“I’m not a parent. So I’m interested to know how you feel. For those of you who are parents, are you concerned about your child’s future? Are you concerned about what sort of world they will be living in? What we are leaving for them?”
This came up on my feed on Facebook in the wake of the Orlando shootings. Of course, I am concerned about my child’s future—but I would be in any place, and in any time. Bad things have always happened in our world. Our species is adolescent, and there is still the possibility that we could be stupid and exterminate ourselves. Or get exterminated, even without our input. Life is fragile and temporary. You can get a stack of all good cards, play them all right, live a good life, but death is still the denouement. You will still die.
When something unexpected happens, like a random death of someone we love, it is not just the loss of the person that makes it so heartfelt. It is compounded by the loss of the dream of a future than will now never come to pass. Disappointment is a bitter thing. Often we make sacrifices in the present so that we can reap the dream in the future. Letting go of that, that life has changed without our control, feels like a poor bargain. It feels like a con. And no one likes to be bested.
I hope, and pray, that my children will outlive me. It is every parent’s fear that they won’t. But because I don’t know the future, and cannot control it, I choose to enjoy the good in my life now. I choose to love my children without restraint, even if my heart is broken later. I choose to have pets, though I know they will die before me, because the daily joy of their existence is worth it. I choose to make happy memories of happy moments, because this is life. This is life’s longing for itself—in us, in our children, in our world.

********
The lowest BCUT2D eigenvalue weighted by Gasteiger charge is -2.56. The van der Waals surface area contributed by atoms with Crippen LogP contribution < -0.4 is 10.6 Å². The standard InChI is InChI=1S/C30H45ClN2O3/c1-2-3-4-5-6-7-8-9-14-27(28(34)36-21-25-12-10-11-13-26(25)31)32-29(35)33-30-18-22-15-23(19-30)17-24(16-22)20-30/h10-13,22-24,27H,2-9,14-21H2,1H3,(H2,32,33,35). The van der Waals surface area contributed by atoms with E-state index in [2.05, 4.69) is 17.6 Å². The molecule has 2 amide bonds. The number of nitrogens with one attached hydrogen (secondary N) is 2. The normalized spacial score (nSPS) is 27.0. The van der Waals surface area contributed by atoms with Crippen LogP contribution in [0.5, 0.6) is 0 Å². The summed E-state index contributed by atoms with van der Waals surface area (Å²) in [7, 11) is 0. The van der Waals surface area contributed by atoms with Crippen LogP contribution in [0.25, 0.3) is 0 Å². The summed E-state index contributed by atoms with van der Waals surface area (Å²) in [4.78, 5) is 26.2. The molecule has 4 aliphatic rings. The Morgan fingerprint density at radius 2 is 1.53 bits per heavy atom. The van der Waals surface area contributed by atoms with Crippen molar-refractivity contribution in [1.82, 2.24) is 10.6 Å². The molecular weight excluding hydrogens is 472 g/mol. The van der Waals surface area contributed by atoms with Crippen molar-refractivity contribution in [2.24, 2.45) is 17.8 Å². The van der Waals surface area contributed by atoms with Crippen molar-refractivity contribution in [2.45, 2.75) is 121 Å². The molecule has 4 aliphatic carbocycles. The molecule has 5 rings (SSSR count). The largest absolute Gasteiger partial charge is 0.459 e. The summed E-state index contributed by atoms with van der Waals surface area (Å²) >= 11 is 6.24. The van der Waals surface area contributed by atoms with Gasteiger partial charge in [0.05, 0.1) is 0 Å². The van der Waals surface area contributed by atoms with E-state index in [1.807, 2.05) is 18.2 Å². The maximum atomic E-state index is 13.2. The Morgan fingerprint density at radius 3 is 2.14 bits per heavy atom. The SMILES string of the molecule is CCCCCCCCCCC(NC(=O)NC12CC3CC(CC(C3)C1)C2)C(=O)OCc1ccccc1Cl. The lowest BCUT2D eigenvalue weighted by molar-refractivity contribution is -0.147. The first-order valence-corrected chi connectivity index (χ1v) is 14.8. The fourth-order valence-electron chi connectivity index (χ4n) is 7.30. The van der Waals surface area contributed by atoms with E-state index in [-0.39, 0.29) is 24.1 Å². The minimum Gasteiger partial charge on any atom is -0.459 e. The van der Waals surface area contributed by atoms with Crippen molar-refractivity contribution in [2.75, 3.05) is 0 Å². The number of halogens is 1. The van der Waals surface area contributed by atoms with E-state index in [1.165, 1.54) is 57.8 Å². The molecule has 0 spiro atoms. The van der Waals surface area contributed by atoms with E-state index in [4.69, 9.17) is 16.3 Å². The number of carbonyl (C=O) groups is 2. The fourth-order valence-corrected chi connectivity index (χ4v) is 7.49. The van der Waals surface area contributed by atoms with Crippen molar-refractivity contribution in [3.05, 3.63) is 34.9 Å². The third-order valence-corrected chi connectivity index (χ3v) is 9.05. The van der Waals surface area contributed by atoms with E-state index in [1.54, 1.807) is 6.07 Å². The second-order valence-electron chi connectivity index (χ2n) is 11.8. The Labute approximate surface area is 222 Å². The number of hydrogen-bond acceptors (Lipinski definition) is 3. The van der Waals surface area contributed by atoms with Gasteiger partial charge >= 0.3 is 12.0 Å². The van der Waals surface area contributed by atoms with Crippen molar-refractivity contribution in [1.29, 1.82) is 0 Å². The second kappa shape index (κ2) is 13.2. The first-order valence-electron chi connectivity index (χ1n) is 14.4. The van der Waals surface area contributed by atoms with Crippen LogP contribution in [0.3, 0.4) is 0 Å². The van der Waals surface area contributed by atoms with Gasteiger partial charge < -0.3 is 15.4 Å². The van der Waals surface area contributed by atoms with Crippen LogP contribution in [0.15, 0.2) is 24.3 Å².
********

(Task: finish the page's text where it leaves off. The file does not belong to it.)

There is always the choice to be fearful, to try to guard one’s heart against pain—but that is not humanity’s gift. Our ancestors had the same feelings—what is the future of my children? This world we live in, imperfect but with islands of light, is the future they worked so hard for. We are here because our predecessors worked hard to change their present. We are here because they worked hard to improve our future. It is frustrating how slow change can be, but there has still been progress. I don’t wish to live in any previous age. I am grateful to live in this one. I enjoy my life, I know love, and I understand that it can all disappear in moment. But so what? I will enjoy this moment. I will love all that I can and love every moment that I am to receive. If there is grief to come, I will deal with it when it actually happens, rather than try to deflect it by anticipating it—you cannot really protect yourself against loss.
Love your family, love your friends. Bad things may or may not happen. But in the meantime, enjoy what is—because right now, there is so much to love and so much light to give.